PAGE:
Free Consultation / 24 Hours a Day - (513) 338-1890

Heroin and Child Endangerment

Posted On: November 25th, 2016 by Bradley J. Groene

In September, a traffic stop in East Liverpool, Ohio ended up making news throughout the United States when one of the officers on the scene took a picture that became a symbol of the damage done by the country’s opiate epidemic. But the picture also provided visual evidence of the unintended and severe legal consequences that can be created by heroin and child endangerment charges.

The picture in question showed the male driver of a vehicle along with a female in the front passenger seat both slumped and barely conscious from suspected heroin overdoses while a 4-year-old boy sat in the backseat of the vehicle strapped into his car seat observing everything.

This is Not an Isolated Incident

When the police department made the photo public, it was so shocking that it spread everywhere from social media to newspapers and even to national entertainment magazines. The photo gave the United States a new reference point for how the epidemic of opiate addiction endangers not just the users but also children in the care of those that are addicted. Sadly, the East Liverpool photo was not an isolated incident as less than two months later another photo was made public showing a mother in Indiana passed out with a needle still in her hand while her 10-month-old son was behind her strapped into a car seat.

Aside from the startling nature of the photos, both scenes illustrate how the use of drugs while children are in your care can put that child in very real danger. Which means that you could end up facing child endangerment charges along with any applicable drug charges. The adults in the East Liverpool photo both eventually pleaded no contest to child endangerment charges and were sentenced to jail time for their actions.

Child Endangerment In Ohio

Child endangerment charges in Ohio are controlled by ORC 2919.22, which states that it is a crime for any person who is the parent, guardian, custodian, person having custody or control, or person in loco parentis of a child to create a substantial risk to the health or safety of the child. It is also considered child endangerment to operate a vehicle under the influence of alcohol or drugs when one or more children are in the vehicle.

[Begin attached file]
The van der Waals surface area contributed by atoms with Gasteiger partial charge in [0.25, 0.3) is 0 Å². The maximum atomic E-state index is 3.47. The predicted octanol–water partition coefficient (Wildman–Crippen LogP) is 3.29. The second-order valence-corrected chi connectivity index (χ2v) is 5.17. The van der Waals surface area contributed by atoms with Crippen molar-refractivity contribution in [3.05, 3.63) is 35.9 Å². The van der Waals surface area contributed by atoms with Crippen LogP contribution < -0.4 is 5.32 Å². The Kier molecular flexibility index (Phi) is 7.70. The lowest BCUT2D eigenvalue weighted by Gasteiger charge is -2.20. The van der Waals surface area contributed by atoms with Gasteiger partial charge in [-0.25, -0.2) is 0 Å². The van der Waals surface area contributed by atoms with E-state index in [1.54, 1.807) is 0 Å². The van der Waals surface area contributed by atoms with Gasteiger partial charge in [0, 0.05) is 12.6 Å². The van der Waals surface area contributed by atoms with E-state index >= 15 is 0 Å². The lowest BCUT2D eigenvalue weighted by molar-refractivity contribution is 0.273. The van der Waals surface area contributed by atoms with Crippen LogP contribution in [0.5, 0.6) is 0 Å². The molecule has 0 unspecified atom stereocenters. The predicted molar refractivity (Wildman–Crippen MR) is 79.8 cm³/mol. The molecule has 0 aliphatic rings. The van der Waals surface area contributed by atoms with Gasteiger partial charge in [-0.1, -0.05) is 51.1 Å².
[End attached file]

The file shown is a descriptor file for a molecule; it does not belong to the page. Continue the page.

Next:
A first offense of child endangerment is usually considered a first-degree misdemeanor with possible penalties of up to six months in jail and up to $1,000 in fines. However, if you have a previous offense the pertains to your treatment of children or if your actions result in serious physical harm to the child involved the child endangerment is then considered a felony offense. Felony child abuse charges carry mandatory prison terms and substantial fines.

How a Cincinnati Criminal Defense Lawyer Can Help

As the prosecutor responsible for the East Liverpool case pointed out, the referenced photo is a representation of thousands of other children in similar situations. Drug addiction can cause someone to do things they would not normally do, including endangering the safety of a child in their care. If drug use has lead to you or someone you love facing child endangerment charges, the possibility of severe penalties is very real, and you need a Cincinnati criminal defense attorney with experience and compassion who understands the best defenses against those charges.

Attorney Brad Groene with Luftman, Heck & Associates is a Cincinnati criminal defense lawyer who has represented hundreds of clients over the years and has worked hard to achieve the best possible outcome in each case. Contact Luftman, Heck & Associates to get the help that you need.

Call (513) 338-1890 to set up a free and confidential consultation.

Bradley Groene made an exceptionally difficult situation much easier to handle. He kept me informed of everything that was going to happen and got results for my case far better than I could have hoped for. I would highly recommend him for anyone who finds themselves in legal troubles.